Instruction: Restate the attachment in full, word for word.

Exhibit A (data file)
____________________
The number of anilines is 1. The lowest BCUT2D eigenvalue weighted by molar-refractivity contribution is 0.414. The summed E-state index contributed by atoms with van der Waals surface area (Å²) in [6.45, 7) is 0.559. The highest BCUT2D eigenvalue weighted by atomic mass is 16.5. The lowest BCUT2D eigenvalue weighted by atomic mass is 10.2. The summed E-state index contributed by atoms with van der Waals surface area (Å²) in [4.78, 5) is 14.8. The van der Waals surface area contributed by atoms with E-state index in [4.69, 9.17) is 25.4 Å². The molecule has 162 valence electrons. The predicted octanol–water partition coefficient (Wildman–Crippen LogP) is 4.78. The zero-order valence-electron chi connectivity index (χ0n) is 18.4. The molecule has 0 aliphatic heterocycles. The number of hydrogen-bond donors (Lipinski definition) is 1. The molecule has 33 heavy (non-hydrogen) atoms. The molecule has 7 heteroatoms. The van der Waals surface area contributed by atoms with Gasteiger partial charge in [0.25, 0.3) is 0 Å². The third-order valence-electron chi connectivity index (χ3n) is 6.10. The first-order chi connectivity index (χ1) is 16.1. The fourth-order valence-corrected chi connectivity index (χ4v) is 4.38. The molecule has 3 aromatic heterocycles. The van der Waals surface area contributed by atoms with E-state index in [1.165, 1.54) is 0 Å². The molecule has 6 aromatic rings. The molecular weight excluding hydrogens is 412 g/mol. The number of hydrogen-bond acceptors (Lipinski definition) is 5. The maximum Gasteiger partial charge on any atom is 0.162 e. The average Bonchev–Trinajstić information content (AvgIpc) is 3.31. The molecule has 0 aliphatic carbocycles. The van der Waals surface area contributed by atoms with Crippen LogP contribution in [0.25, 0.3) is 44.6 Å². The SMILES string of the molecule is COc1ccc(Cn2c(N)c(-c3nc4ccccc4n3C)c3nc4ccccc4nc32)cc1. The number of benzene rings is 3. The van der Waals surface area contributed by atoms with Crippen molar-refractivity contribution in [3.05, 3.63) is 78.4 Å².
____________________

The number of anilines is 1. The lowest BCUT2D eigenvalue weighted by molar-refractivity contribution is 0.414. The summed E-state index contributed by atoms with van der Waals surface area (Å²) in [6.45, 7) is 0.559. The highest BCUT2D eigenvalue weighted by atomic mass is 16.5. The lowest BCUT2D eigenvalue weighted by atomic mass is 10.2. The summed E-state index contributed by atoms with van der Waals surface area (Å²) in [4.78, 5) is 14.8. The van der Waals surface area contributed by atoms with E-state index in [4.69, 9.17) is 25.4 Å². The molecule has 162 valence electrons. The predicted octanol–water partition coefficient (Wildman–Crippen LogP) is 4.78. The zero-order valence-electron chi connectivity index (χ0n) is 18.4. The molecule has 0 aliphatic heterocycles. The number of hydrogen-bond donors (Lipinski definition) is 1. The molecule has 33 heavy (non-hydrogen) atoms. The molecule has 7 heteroatoms. The van der Waals surface area contributed by atoms with Gasteiger partial charge in [0.25, 0.3) is 0 Å². The third-order valence-electron chi connectivity index (χ3n) is 6.10. The first-order chi connectivity index (χ1) is 16.1. The fourth-order valence-corrected chi connectivity index (χ4v) is 4.38. The molecule has 3 aromatic heterocycles. The van der Waals surface area contributed by atoms with E-state index in [1.165, 1.54) is 0 Å². The molecule has 6 aromatic rings. The molecular weight excluding hydrogens is 412 g/mol. The number of hydrogen-bond acceptors (Lipinski definition) is 5. The maximum Gasteiger partial charge on any atom is 0.162 e. The average Bonchev–Trinajstić information content (AvgIpc) is 3.31. The molecule has 0 aliphatic carbocycles. The van der Waals surface area contributed by atoms with Crippen LogP contribution in [0.25, 0.3) is 44.6 Å². The SMILES string of the molecule is COc1ccc(Cn2c(N)c(-c3nc4ccccc4n3C)c3nc4ccccc4nc32)cc1. The number of benzene rings is 3. The van der Waals surface area contributed by atoms with Crippen molar-refractivity contribution in [3.05, 3.63) is 78.4 Å².